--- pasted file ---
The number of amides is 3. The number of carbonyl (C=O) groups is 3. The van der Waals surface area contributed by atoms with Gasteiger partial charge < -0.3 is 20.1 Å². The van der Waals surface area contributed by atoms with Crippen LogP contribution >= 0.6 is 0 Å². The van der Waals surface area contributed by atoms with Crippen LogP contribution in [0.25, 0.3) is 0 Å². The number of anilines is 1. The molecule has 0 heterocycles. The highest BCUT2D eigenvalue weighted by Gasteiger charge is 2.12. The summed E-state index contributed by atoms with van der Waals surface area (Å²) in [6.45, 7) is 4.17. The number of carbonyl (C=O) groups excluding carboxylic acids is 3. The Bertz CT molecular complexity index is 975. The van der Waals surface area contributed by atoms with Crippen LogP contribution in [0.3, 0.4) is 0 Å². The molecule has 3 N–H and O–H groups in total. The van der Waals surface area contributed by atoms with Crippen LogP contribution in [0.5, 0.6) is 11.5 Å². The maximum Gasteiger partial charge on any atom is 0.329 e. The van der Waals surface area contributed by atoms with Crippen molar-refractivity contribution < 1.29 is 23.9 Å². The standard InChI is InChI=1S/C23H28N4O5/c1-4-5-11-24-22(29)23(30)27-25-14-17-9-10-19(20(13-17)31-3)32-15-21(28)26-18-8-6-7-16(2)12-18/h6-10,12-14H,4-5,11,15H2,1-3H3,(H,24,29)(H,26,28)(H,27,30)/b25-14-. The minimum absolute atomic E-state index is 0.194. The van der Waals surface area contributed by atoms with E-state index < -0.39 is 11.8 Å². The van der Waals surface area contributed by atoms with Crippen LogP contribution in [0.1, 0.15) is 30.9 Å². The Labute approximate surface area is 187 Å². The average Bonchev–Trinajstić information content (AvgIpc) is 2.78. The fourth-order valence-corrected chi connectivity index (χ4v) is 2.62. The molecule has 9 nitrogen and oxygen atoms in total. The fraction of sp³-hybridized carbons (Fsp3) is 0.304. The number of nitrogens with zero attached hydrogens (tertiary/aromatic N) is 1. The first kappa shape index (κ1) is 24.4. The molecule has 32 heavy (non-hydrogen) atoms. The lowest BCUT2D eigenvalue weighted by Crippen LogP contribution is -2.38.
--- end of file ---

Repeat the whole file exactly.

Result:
The number of amides is 3. The number of carbonyl (C=O) groups is 3. The van der Waals surface area contributed by atoms with Gasteiger partial charge < -0.3 is 20.1 Å². The van der Waals surface area contributed by atoms with Crippen LogP contribution >= 0.6 is 0 Å². The van der Waals surface area contributed by atoms with Crippen LogP contribution in [0.25, 0.3) is 0 Å². The number of anilines is 1. The molecule has 0 heterocycles. The highest BCUT2D eigenvalue weighted by Gasteiger charge is 2.12. The summed E-state index contributed by atoms with van der Waals surface area (Å²) in [6.45, 7) is 4.17. The number of carbonyl (C=O) groups excluding carboxylic acids is 3. The Bertz CT molecular complexity index is 975. The van der Waals surface area contributed by atoms with Crippen LogP contribution in [0.3, 0.4) is 0 Å². The molecule has 3 N–H and O–H groups in total. The van der Waals surface area contributed by atoms with Crippen LogP contribution in [0.5, 0.6) is 11.5 Å². The maximum Gasteiger partial charge on any atom is 0.329 e. The van der Waals surface area contributed by atoms with Crippen molar-refractivity contribution < 1.29 is 23.9 Å². The standard InChI is InChI=1S/C23H28N4O5/c1-4-5-11-24-22(29)23(30)27-25-14-17-9-10-19(20(13-17)31-3)32-15-21(28)26-18-8-6-7-16(2)12-18/h6-10,12-14H,4-5,11,15H2,1-3H3,(H,24,29)(H,26,28)(H,27,30)/b25-14-. The minimum absolute atomic E-state index is 0.194. The van der Waals surface area contributed by atoms with E-state index < -0.39 is 11.8 Å². The van der Waals surface area contributed by atoms with Crippen LogP contribution in [0.1, 0.15) is 30.9 Å². The Labute approximate surface area is 187 Å². The average Bonchev–Trinajstić information content (AvgIpc) is 2.78. The fourth-order valence-corrected chi connectivity index (χ4v) is 2.62. The molecule has 9 nitrogen and oxygen atoms in total. The fraction of sp³-hybridized carbons (Fsp3) is 0.304. The number of nitrogens with zero attached hydrogens (tertiary/aromatic N) is 1. The first kappa shape index (κ1) is 24.4. The molecule has 32 heavy (non-hydrogen) atoms. The lowest BCUT2D eigenvalue weighted by Crippen LogP contribution is -2.38.